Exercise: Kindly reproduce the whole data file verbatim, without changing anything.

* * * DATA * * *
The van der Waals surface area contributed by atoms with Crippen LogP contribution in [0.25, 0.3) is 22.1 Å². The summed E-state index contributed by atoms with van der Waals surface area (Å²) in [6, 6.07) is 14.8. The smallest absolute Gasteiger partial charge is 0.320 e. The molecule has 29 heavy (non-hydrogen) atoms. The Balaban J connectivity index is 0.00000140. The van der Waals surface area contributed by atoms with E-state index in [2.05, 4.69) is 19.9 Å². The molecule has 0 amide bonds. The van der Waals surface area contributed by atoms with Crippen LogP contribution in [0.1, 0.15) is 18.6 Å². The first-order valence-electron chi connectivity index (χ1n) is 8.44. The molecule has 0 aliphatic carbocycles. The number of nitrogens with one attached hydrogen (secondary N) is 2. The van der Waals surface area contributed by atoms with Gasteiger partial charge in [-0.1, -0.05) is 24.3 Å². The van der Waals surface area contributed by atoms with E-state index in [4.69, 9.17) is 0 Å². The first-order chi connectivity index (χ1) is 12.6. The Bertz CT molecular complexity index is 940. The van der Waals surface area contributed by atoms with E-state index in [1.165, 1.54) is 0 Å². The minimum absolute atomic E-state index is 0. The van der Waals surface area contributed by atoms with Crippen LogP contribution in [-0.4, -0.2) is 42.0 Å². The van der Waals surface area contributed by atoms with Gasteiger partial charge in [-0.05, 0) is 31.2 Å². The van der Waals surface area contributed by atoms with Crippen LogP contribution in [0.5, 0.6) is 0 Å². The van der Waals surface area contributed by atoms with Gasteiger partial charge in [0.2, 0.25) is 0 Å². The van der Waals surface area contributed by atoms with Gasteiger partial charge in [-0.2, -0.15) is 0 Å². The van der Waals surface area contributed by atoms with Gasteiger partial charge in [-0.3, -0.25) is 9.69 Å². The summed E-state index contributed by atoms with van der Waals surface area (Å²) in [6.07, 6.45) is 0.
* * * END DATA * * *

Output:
The van der Waals surface area contributed by atoms with Crippen LogP contribution in [0.25, 0.3) is 22.1 Å². The summed E-state index contributed by atoms with van der Waals surface area (Å²) in [6, 6.07) is 14.8. The smallest absolute Gasteiger partial charge is 0.320 e. The molecule has 29 heavy (non-hydrogen) atoms. The Balaban J connectivity index is 0.00000140. The van der Waals surface area contributed by atoms with E-state index in [2.05, 4.69) is 19.9 Å². The molecule has 0 amide bonds. The van der Waals surface area contributed by atoms with Crippen LogP contribution in [0.1, 0.15) is 18.6 Å². The first-order valence-electron chi connectivity index (χ1n) is 8.44. The molecule has 0 aliphatic carbocycles. The number of nitrogens with one attached hydrogen (secondary N) is 2. The van der Waals surface area contributed by atoms with Gasteiger partial charge in [-0.1, -0.05) is 24.3 Å². The van der Waals surface area contributed by atoms with E-state index in [4.69, 9.17) is 0 Å². The first-order chi connectivity index (χ1) is 12.6. The Bertz CT molecular complexity index is 940. The van der Waals surface area contributed by atoms with E-state index in [1.165, 1.54) is 0 Å². The minimum absolute atomic E-state index is 0. The van der Waals surface area contributed by atoms with Crippen LogP contribution in [-0.4, -0.2) is 42.0 Å². The van der Waals surface area contributed by atoms with Gasteiger partial charge in [-0.05, 0) is 31.2 Å². The van der Waals surface area contributed by atoms with Crippen LogP contribution in [0.5, 0.6) is 0 Å². The van der Waals surface area contributed by atoms with Gasteiger partial charge in [0.2, 0.25) is 0 Å². The van der Waals surface area contributed by atoms with Gasteiger partial charge in [-0.2, -0.15) is 0 Å². The van der Waals surface area contributed by atoms with Gasteiger partial charge in [-0.3, -0.25) is 9.69 Å². The summed E-state index contributed by atoms with van der Waals surface area (Å²) in [6.07, 6.45) is 0.